October 14, 2008
THIS year, Lewis Hamilton can clinch the Drivers Championship in his second year. Let's take a look at the track map, shall we?
Allegedly designed to mimic the Chinese character "shang", meaning "ascend", it's the prototypical Hermann Tilke circuit: twisty and impossible to pass on. It seems telling that the only lasting memories I have of the Shanghai International Circuit are uniformly negative: Hamilton in 2007, and in 2005 the double-whammy of Slappy Schumacher running over the Minardi of Robert Doorknob on the way to the grid and Juan Pablo Montoya's race being ended by a drain cover.
I'm not fond of this circuit, as you can tell. It's dull. The only signifigance to the race at all is it's location on the calendar: someone can win a championship here. It's a medium downforce track, not particularly hard or easy on brakes, the medium tire compound is favored, a little over half the lap is run at full throttle... in other words, an average track. The only little bit of flavor on the track is the turn they call "Indianapolis", which if memory serves is Turn 13. It actually has a little bit of banking, making it now the only banked turn in F1.
Essentially, Shanghai is like the old joke about Chinese food: in an hour, you want more.
The good burghers at SPEED will be bringing us live coverage of everything from Shanghai, beginning (as usual) with coverage of Friday's Practice 2 from 1am to 240am. Quals are on Saturday at the same time, 1am to 240am. The Grand Prix of China is on Sunday, from 130am to 4am, with a replay from 130pm to 4pm. (all times central)
Of course, F1U! will be here as well... will we have a champion? Or will we have to go to Brazil to find the answers? See you then!
Posted by: Steven Den Beste at October 14, 2008 11:31 PM (+rSRq)
Chicanes are added to slow a track down. As an example, Monza has the Variantes Ascari and della Roggia, neither of which existed back in the time of really high speed F1. Shanghai, being a new circuit, has the slow-downs already built into it... other than the two straightways, both of which are followed by sharp turns, there just isn't enough space to get to really high speeds on the track.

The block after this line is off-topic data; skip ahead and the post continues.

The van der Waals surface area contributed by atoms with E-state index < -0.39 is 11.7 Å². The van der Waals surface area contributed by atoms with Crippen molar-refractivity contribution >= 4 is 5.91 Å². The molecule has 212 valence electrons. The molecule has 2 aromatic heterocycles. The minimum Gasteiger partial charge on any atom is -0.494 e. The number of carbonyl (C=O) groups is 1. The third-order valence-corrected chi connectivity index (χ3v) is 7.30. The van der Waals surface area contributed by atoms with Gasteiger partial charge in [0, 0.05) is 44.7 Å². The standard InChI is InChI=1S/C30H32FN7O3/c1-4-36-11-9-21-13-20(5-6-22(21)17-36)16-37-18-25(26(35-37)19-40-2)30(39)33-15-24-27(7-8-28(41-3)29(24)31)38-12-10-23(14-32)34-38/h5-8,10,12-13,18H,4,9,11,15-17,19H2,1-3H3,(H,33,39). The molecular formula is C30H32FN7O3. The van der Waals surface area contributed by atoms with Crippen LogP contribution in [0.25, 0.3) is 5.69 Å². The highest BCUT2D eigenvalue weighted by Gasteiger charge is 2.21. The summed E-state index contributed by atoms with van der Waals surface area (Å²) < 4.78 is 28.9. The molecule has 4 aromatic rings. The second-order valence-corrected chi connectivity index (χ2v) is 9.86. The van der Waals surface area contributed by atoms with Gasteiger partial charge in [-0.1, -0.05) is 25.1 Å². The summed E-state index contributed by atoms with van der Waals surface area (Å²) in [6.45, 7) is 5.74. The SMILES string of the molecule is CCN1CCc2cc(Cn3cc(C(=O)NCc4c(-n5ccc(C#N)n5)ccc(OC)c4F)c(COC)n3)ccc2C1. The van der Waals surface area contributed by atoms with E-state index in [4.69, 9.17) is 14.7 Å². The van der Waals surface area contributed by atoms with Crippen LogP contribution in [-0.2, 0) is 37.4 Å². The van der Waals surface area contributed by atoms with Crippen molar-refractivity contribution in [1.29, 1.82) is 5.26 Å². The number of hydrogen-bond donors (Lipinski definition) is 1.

So, older circuits have chicanes, newer ones don't. I'm sure there are exceptions, but my sleepy-befuddled brain can't think of one right off the bat.
Posted by: Wonderduck at October 15, 2008 12:15 AM (AW3EJ)
Posted by: madmike at October 15, 2008 09:36 AM (LaP6l)
Posted by: Steven Den Beste at October 15, 2008 02:31 PM (+rSRq)
I tried to find this course on Google Earth, but their photos were old enough so that what they showed was the construction.
I think, anyway. Is this it?
Posted by: Steven Den Beste at October 15, 2008 06:10 PM (+rSRq)
It's hard to tell, though.
Regarding Monza, you're absolutely right. Before the Variantes were inflicted upon the circuit, it ran very much like a NASCAR oval track. You did slow down for the few curves, but it wasn't much and it wasn't for very long.
Actually, the OLD Monza was even more balls-to-the-wall. Hmmm... there's a post there, I think...
Posted by: Wonderduck at October 15, 2008 09:41 PM (AW3EJ)
Posted by: Steven Den Beste at October 15, 2008 09:48 PM (+rSRq)
Posted by: Wonderduck at October 15, 2008 10:39 PM (AW3EJ)
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